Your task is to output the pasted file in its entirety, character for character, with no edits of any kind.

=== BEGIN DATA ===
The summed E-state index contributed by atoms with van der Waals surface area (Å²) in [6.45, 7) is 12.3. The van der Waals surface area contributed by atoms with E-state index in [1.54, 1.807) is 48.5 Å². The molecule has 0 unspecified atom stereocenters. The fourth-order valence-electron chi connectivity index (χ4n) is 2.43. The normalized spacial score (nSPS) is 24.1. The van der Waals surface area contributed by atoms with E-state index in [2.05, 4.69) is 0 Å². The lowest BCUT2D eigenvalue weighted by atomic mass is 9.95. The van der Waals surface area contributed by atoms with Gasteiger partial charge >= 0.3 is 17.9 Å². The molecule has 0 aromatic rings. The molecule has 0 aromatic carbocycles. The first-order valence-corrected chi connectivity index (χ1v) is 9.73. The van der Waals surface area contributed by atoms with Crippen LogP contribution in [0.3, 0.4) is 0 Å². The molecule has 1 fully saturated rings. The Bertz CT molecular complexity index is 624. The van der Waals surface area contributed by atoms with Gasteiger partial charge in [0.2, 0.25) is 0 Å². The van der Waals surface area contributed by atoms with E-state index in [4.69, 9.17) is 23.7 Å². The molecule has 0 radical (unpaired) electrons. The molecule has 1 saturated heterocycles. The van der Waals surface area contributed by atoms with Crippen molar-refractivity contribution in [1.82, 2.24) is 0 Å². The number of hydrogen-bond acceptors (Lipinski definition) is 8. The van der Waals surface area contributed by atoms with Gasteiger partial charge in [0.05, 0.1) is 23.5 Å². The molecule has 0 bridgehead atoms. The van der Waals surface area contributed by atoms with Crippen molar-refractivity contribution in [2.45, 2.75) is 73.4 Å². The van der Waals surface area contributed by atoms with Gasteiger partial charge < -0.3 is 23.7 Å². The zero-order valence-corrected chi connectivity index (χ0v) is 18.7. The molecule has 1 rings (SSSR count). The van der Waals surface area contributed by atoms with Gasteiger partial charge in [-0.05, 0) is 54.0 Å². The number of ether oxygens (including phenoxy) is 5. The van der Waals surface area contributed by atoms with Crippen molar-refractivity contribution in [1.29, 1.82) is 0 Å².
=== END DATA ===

The summed E-state index contributed by atoms with van der Waals surface area (Å²) in [6.45, 7) is 12.3. The van der Waals surface area contributed by atoms with E-state index in [1.54, 1.807) is 48.5 Å². The molecule has 0 unspecified atom stereocenters. The fourth-order valence-electron chi connectivity index (χ4n) is 2.43. The normalized spacial score (nSPS) is 24.1. The van der Waals surface area contributed by atoms with E-state index in [2.05, 4.69) is 0 Å². The lowest BCUT2D eigenvalue weighted by atomic mass is 9.95. The van der Waals surface area contributed by atoms with Gasteiger partial charge >= 0.3 is 17.9 Å². The molecule has 0 aromatic rings. The molecule has 0 aromatic carbocycles. The first-order valence-corrected chi connectivity index (χ1v) is 9.73. The van der Waals surface area contributed by atoms with Crippen LogP contribution in [0.3, 0.4) is 0 Å². The molecule has 1 fully saturated rings. The Bertz CT molecular complexity index is 624. The van der Waals surface area contributed by atoms with Gasteiger partial charge in [0.2, 0.25) is 0 Å². The van der Waals surface area contributed by atoms with E-state index in [4.69, 9.17) is 23.7 Å². The molecule has 0 radical (unpaired) electrons. The molecule has 1 saturated heterocycles. The van der Waals surface area contributed by atoms with Crippen molar-refractivity contribution in [1.82, 2.24) is 0 Å². The number of hydrogen-bond acceptors (Lipinski definition) is 8. The van der Waals surface area contributed by atoms with Gasteiger partial charge in [0.05, 0.1) is 23.5 Å². The molecule has 0 bridgehead atoms. The van der Waals surface area contributed by atoms with Crippen molar-refractivity contribution in [2.45, 2.75) is 73.4 Å². The van der Waals surface area contributed by atoms with Gasteiger partial charge < -0.3 is 23.7 Å². The zero-order valence-corrected chi connectivity index (χ0v) is 18.7. The molecule has 1 rings (SSSR count). The van der Waals surface area contributed by atoms with Gasteiger partial charge in [-0.05, 0) is 54.0 Å². The number of ether oxygens (including phenoxy) is 5. The van der Waals surface area contributed by atoms with Crippen molar-refractivity contribution in [1.29, 1.82) is 0 Å².